The truth about hotel suites
Just who pays £20,000 a night for a suite in a hotel? And what are they getting for that? The answer to the first question is simple: very, VERY rich people. The answer to the second is: whatever they want. There’ll be a fully stocked proper wine fridge and an invite to help yourself. You’ll get a kitchen, dining room and superior bathroom products.
The reason people are willing to pay fortunes is straightforward – if you’re in the one per cent and don’t have a house in the city you’re visiting (because a house is an asset, not a tax deduction), you want the utmost luxury that replicates the dynamic of a mansion for yourself and staff.
While working for a fancy fashion magazine many years ago, I was upgraded to the $20,000-a-night (£16,330, these days) Presidential Suite at the St. Regis on New York’s East 55th Street, the hotel built by John Jacob Astor (which he never got to enjoy for long because he was enticed by a cruise on the Titanic).
The thrill of spending a night in the space that doubled as Miranda Priestley’s Paris hotel room in the Devil Wears Prada was significant, but I realised, as I pilfered the Aqua di Parma products from the numerous bathrooms, that this wasn’t my world. It was a brief glimpse into another universe. I didn’t make use of the kitchen, dining room, or various other rooms. But the people who do inhabit this world are numerous and growing in number.
The Grand Manor House Wing at Rosewood London costs £20,000 a night, has seven bedrooms and its own postcode. That price is fairly standard. The new Yabu Pushelberg-designed Ritz Carlton New York NoMad opened a $25,000-a-night suite in February. “It includes a private wellness room and media room, separate living and dining areas, a 200 sq ft dressing room, Terrazzo marble bathroom with soaking tub and double rain shower,” explains GM Bastian Germer. “It also includes five complimentary culinary offerings throughout the day, all curated by Michelin star-winning chef José Andrés.” Curated means José won’t actually be in town, but he’s had a look at the menu.
To those of us agog at inflation, the growth in the mega suite market seems bizarre, but there’s a reason behind it. Marc Speichart, Chief Commercial Officer of the Four Seasons brand, says we’ll see $68 trillion of family fortunes pass from Boomers to Millennial offspring in the next five years, creating a 50 per cent increase in HNWIs (high-net-worth individuals). These people aren’t pondering sleeping pods when they travel – they want bragging rights over a penthouse with a butler.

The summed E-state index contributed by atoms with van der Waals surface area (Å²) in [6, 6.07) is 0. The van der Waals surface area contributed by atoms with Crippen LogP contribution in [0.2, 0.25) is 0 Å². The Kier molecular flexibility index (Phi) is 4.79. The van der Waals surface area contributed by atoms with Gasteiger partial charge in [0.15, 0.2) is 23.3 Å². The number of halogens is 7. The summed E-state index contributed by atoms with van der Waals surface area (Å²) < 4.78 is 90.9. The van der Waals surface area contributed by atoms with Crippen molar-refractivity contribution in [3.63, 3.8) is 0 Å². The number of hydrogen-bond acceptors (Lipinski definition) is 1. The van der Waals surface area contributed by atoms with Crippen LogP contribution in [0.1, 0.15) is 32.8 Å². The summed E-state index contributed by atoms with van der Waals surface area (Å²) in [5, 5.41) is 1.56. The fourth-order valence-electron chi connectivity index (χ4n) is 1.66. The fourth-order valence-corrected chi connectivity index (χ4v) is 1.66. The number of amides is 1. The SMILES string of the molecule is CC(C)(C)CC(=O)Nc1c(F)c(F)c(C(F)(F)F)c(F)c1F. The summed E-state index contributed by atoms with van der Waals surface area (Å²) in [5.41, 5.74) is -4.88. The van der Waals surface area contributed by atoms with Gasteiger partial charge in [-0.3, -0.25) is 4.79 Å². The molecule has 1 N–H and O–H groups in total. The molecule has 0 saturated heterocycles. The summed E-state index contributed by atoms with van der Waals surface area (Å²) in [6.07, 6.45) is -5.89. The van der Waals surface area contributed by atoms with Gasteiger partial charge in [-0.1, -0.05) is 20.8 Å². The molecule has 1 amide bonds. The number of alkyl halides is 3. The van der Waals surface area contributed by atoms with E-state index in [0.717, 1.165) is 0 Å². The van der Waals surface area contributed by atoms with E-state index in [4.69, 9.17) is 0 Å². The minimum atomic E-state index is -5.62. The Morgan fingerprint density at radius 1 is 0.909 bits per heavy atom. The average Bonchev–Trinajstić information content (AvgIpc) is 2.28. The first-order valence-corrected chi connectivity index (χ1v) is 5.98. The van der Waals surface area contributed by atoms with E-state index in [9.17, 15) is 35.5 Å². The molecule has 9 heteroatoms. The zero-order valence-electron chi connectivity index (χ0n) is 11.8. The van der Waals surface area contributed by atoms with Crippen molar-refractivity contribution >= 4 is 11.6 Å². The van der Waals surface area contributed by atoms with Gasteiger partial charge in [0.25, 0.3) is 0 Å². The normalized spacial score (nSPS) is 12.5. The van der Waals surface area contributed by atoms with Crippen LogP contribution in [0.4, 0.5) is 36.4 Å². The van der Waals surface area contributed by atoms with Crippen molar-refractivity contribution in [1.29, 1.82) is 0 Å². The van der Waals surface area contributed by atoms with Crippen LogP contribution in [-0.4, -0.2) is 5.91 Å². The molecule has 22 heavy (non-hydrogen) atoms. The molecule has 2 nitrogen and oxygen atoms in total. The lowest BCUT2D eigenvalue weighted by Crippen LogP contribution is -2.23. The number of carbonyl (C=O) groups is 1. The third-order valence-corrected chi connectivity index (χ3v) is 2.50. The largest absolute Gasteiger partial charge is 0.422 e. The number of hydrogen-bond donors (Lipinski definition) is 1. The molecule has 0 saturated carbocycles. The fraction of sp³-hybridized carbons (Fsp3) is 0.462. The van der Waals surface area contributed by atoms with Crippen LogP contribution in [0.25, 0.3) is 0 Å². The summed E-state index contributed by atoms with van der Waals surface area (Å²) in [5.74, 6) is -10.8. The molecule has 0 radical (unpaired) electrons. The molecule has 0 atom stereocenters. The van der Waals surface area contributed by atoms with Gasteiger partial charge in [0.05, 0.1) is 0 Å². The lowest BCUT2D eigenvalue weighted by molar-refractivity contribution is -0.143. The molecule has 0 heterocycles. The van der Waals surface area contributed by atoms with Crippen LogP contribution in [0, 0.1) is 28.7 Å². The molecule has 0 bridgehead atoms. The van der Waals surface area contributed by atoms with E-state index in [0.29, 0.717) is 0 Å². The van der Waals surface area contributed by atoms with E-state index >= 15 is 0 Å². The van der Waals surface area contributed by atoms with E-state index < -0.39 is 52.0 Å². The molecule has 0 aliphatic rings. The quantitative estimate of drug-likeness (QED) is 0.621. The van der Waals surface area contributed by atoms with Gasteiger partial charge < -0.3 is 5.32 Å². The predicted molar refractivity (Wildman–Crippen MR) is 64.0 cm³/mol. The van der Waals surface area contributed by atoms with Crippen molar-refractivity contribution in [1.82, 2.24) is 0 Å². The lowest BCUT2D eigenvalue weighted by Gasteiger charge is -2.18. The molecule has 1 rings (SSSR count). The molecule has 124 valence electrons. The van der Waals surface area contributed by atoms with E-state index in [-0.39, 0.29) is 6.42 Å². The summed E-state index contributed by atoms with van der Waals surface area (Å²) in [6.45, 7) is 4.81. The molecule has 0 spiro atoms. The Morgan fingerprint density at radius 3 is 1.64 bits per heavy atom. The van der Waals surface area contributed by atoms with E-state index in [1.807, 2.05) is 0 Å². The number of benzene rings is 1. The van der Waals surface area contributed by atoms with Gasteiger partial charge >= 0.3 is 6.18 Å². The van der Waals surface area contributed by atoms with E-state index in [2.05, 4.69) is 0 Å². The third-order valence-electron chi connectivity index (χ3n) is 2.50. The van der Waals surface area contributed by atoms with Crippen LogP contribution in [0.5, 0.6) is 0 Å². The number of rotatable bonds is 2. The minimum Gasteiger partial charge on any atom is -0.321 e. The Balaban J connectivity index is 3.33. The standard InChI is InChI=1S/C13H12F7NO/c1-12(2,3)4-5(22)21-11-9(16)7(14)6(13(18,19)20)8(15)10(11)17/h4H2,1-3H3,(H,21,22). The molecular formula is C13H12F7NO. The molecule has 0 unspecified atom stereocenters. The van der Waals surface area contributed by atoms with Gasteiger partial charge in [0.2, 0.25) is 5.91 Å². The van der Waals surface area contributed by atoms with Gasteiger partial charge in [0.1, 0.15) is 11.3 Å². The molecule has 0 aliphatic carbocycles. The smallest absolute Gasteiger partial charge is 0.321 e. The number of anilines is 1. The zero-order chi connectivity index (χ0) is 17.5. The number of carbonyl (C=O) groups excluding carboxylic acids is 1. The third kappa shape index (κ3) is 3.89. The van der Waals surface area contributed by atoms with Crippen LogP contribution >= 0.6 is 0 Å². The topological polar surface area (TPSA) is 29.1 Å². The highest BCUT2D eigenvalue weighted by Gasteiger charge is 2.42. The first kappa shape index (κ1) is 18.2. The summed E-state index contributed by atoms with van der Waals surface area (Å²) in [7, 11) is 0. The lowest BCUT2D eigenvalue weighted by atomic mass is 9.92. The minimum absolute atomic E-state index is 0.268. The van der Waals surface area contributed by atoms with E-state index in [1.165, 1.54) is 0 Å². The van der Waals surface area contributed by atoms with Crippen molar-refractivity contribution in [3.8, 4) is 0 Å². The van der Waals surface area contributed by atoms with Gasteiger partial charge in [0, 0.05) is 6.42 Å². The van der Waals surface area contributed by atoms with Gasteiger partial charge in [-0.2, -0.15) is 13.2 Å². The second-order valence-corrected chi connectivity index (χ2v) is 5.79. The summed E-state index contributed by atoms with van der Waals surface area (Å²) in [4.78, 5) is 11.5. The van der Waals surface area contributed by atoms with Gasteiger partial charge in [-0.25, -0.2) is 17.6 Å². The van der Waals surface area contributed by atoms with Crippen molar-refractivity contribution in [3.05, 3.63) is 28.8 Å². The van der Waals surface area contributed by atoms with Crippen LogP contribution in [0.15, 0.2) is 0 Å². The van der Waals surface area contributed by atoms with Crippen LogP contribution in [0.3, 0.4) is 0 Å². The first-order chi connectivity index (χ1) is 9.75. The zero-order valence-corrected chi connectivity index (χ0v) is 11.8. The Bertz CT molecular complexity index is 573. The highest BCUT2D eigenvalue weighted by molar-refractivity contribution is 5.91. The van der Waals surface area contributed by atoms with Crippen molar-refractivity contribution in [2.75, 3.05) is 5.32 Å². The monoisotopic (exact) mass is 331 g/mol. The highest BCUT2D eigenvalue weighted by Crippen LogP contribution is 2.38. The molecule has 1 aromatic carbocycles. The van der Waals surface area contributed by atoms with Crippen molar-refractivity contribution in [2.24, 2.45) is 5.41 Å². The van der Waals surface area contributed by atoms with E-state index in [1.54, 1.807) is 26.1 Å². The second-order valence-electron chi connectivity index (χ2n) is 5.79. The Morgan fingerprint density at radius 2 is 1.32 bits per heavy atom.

“Our Signature Suites offer residential-style living,” says Vlad Doronin, Chairman and Chief Executive of the Aman Group. “Our guests feel as if they are staying in the comfort of an exceptional home.” The average Aman guest doesn’t register the cost of a suite because they feel it represents value. These are people who are happy to pay in excess of £50,000 for an Hermès bag, despite the design existing in countless units, because they believe that’s what it’s worth. Cost is reassurance. A hotel doesn’t have to justify anything, because it’s just what the market dictates as acceptable.
The business model around super suites is fascinating. Back in 2018, the Mark on the Upper East Side in Manhattan launched a 10,000 sq ft penthouse with a rack rate of $75,000. Occupancy cruised at a steady 50 per cent. Hardly impressive. And yet, it achieved its goal. If you have 10 rooms and an additional suite that has the footprint of the other 10 rooms, and there are 50 hotels in the neighbourhood, each with the equivalent of those fairly similar standard 10 rooms, then it’s the mega suite that makes the money. It’s like selling a single diamond a week. Even if you keep that penthouse empty half the time, it’s still making bank the rest of the year.
There’s another reason why these suites exist: Buzz. Only Elon Musk would take their mother to the suite at the Rosewood for a birthday treat, but you might have read about it somewhere and decide to take her to David Hockney-themed £140 afternoon tea downstairs with a glass of Dom Pérignon. Suites equal stories. Who wouldn’t want to stay in the room at the Hassler in the Italian capital where Audrey Hepburn lived while filming Roman Holiday, or the one in the same building that Karl Lagerfeld used to stay in? It’s about alignment.
A rock star might stay in a suite for four nights on tour (and an insider at one of the most popular hotels in New York for music clientele tells me they never discount to stars – “they’re rich so they can pay, we only offer deals on the entourage when there’s at least another eight rooms being booked”), but Middle Eastern royalty might stay for a couple of months. That income is major. But the mega suite is a marketing tool as well as a money spinner. If 50 magazines write about a lavish new penthouse, that equates to an equivalent of £650,000 worth of advertising space. It’s also about making the news.
Super suites are also often booked for PR events and photoshoots rather than overnight stays. I once met a member of a band’s entourage who told me how they customarily lingered in a booked room after the stars and management had left, and invited friends over for ruinously expensive debauched evenings, all signed off on room service. Which brings us to the ultimate abuse of these rooms: There are numerous super-modern-looking super suites blessed with great natural daylight, and vast beds.
If you’re renting a small studio to film adult entertainment, you have to pay to dress the set. If you whisk your team up to a ready-styled room, all you need is your camera and the talent. Every suite has a story. And not all of them are family friendly.